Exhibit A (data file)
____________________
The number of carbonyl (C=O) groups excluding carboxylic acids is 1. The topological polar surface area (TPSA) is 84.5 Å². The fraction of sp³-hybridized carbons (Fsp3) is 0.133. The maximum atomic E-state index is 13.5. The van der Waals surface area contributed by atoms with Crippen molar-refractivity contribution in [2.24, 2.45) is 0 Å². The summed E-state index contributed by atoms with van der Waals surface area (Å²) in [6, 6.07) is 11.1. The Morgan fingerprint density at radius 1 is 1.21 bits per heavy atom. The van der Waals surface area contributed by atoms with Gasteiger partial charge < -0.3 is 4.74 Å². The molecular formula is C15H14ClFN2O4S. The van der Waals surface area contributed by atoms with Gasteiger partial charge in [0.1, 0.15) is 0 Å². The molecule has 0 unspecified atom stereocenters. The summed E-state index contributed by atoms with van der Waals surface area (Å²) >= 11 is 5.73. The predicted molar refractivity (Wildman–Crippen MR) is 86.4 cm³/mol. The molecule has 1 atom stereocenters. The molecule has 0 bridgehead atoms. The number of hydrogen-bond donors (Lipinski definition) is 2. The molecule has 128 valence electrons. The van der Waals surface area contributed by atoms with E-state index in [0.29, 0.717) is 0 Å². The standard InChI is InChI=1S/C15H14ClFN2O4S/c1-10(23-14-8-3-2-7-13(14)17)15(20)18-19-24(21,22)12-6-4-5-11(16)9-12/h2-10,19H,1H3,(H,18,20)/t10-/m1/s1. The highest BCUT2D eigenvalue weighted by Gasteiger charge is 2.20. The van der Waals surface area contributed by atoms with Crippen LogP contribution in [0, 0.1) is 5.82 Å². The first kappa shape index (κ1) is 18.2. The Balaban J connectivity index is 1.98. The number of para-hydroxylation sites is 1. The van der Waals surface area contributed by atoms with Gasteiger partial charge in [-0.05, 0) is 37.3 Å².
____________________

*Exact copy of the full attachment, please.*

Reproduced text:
The number of carbonyl (C=O) groups excluding carboxylic acids is 1. The topological polar surface area (TPSA) is 84.5 Å². The fraction of sp³-hybridized carbons (Fsp3) is 0.133. The maximum atomic E-state index is 13.5. The van der Waals surface area contributed by atoms with Crippen molar-refractivity contribution in [2.24, 2.45) is 0 Å². The summed E-state index contributed by atoms with van der Waals surface area (Å²) in [6, 6.07) is 11.1. The Morgan fingerprint density at radius 1 is 1.21 bits per heavy atom. The van der Waals surface area contributed by atoms with Gasteiger partial charge < -0.3 is 4.74 Å². The molecular formula is C15H14ClFN2O4S. The van der Waals surface area contributed by atoms with Gasteiger partial charge in [0.1, 0.15) is 0 Å². The molecule has 0 unspecified atom stereocenters. The summed E-state index contributed by atoms with van der Waals surface area (Å²) >= 11 is 5.73. The predicted molar refractivity (Wildman–Crippen MR) is 86.4 cm³/mol. The molecule has 1 atom stereocenters. The molecule has 0 bridgehead atoms. The number of hydrogen-bond donors (Lipinski definition) is 2. The molecule has 128 valence electrons. The van der Waals surface area contributed by atoms with E-state index in [0.29, 0.717) is 0 Å². The standard InChI is InChI=1S/C15H14ClFN2O4S/c1-10(23-14-8-3-2-7-13(14)17)15(20)18-19-24(21,22)12-6-4-5-11(16)9-12/h2-10,19H,1H3,(H,18,20)/t10-/m1/s1. The highest BCUT2D eigenvalue weighted by Gasteiger charge is 2.20. The van der Waals surface area contributed by atoms with Crippen LogP contribution in [0, 0.1) is 5.82 Å². The first kappa shape index (κ1) is 18.2. The Balaban J connectivity index is 1.98. The number of para-hydroxylation sites is 1. The van der Waals surface area contributed by atoms with Gasteiger partial charge in [-0.05, 0) is 37.3 Å².